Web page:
More than one-third of adults aren’t getting enough sleep, which can result in a host of health consequences. If your sleep is suffering, there are things you can do to get more Zs.
In the list of healthy habits we should adopt — things like exercising, eating right and getting enough sleep — the sleep habit seems like an easy one to get into. But it turns out that’s not the case for everyone. More than one-third of adults in the U.S. aren’t getting enough Zs, according to the Centers for Disease Control (and a quick poll of In the Loop staff). And skimping on sleep can have serious health consequences.
“If you don’t snooze, you lose,” says Eric Olson, M.D., a pulmonologist and sleep medicine specialist at Mayo Clinic. He tells our friends at Mayo Clinic News Network that sleep deprivation can contribute to a host of health issues. The list includes fatigue and moodiness in the short term, and more serious problems — like obesity, diabetes and high blood pressure — in the long term. (Talk about a nightmare.)
Sleep deprivation affects kids, too. And not just in the ways you’re probably imaging right now. “Children who don’t get enough sleep don’t grow and develop as they should,” Alva Roche Green, M.D. tells the Mayo Clinic News Network. Dr. Green, a Mayo Clinic family medicine physician, says problems can include “developmental delays in growth and mental capability.”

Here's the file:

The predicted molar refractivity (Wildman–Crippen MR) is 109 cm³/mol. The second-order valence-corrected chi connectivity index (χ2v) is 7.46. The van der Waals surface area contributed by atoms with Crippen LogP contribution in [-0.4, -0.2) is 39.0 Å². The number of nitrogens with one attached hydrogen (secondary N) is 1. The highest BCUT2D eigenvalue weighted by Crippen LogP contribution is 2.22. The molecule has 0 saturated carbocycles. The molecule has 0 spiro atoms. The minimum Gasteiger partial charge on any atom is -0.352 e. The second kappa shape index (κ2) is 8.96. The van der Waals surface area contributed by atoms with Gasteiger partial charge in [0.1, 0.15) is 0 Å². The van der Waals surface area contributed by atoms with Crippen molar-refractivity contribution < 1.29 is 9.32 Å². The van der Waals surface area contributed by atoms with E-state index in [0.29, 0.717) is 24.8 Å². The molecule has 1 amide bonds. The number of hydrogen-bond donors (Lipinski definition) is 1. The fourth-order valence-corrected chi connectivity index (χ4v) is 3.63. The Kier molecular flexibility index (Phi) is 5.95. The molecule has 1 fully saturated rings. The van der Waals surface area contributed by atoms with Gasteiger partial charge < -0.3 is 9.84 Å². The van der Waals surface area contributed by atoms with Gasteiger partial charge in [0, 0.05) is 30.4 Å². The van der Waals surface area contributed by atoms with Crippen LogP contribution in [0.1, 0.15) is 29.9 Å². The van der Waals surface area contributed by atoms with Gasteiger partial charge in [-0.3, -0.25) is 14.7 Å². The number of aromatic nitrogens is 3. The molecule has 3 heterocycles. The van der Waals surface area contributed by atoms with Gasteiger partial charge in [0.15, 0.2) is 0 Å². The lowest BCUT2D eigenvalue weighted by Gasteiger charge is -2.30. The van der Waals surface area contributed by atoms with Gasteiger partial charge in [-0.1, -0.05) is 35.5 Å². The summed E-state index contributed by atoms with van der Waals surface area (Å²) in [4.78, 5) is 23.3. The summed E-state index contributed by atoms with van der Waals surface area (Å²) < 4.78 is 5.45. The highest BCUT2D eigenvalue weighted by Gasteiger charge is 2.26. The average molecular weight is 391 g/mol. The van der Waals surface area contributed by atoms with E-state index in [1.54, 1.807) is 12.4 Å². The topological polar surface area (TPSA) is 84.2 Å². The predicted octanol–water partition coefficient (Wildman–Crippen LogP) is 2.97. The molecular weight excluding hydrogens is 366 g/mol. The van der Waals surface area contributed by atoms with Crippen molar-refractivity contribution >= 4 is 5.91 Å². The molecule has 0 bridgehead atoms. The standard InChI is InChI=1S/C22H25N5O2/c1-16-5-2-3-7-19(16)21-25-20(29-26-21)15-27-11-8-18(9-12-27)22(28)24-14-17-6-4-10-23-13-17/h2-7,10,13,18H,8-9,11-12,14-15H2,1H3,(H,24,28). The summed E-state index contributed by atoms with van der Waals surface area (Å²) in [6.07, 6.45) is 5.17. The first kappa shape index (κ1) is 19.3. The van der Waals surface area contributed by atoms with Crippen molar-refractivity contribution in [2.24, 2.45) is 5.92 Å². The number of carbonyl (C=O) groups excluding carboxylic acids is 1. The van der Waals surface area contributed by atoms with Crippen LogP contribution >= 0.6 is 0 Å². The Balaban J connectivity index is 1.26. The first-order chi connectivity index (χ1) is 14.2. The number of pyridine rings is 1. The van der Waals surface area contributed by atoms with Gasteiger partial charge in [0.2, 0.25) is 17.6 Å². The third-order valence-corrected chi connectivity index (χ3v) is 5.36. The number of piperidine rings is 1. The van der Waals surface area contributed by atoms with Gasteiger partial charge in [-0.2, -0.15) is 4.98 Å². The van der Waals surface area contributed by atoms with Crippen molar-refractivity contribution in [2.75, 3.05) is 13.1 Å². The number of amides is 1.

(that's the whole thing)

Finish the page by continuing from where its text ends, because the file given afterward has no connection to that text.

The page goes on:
Whether you’re young or just young at heart, you can avoid these problems by getting enough shuteye. For kids, that amount varies by age. Infants need up to 17 hours of sleep a day, teenagers from 8 to 10 hours. Kids in between need anywhere from nine to 14 hours of sleep. Adults should aim for at least 7 hours each night.
If you’re falling short of that number, mayoclinic.org offers tips to get more sleep:
- Stick to a sleep schedule. Try to go to bed and wake up around the same time each day, including weekends. This will reinforce your body’s sleep-wake cycle.
- Pay attention to what you eat and drink. Avoid large meals, caffeine, alcohol and nicotine close to bedtime. All can disrupt sleep.
- Create a restful environment. The best space for sleeping is one that’s cool, dark and quiet. That means no screens — including TVs — too close to bedtime. Aim to unplug at least 30 to 60 minutes before you go to sleep. This rule applies to kids, too.
- Limit naps. Long naps can interfere with sleep. If you can’t resist, keep your nap short, sweet and early in the day. (Babies, young children and Cory still need naps.)
- Include physical activity in your daily routine. Exercise, but try to avoid working out too close to bedtime. Kids’ sleep benefits from regular exercise as well.
- Manage worries. If your mind is full of tomorrow’s to-do list or other concerns, take a few minutes to write down your thoughts before bed. Then set the list aside and tell yourself you’ll deal with it tomorrow.
What “The PROPHET SAYS”
“I know from the testimonies given me from time to time for brain workers, that sleep is worth far more before than after midnight. Two hours’ good sleep before twelve o’clock is worth more than four hours after twelve o’clock. . . .” Manuscript Releases, volume 7, p. 224.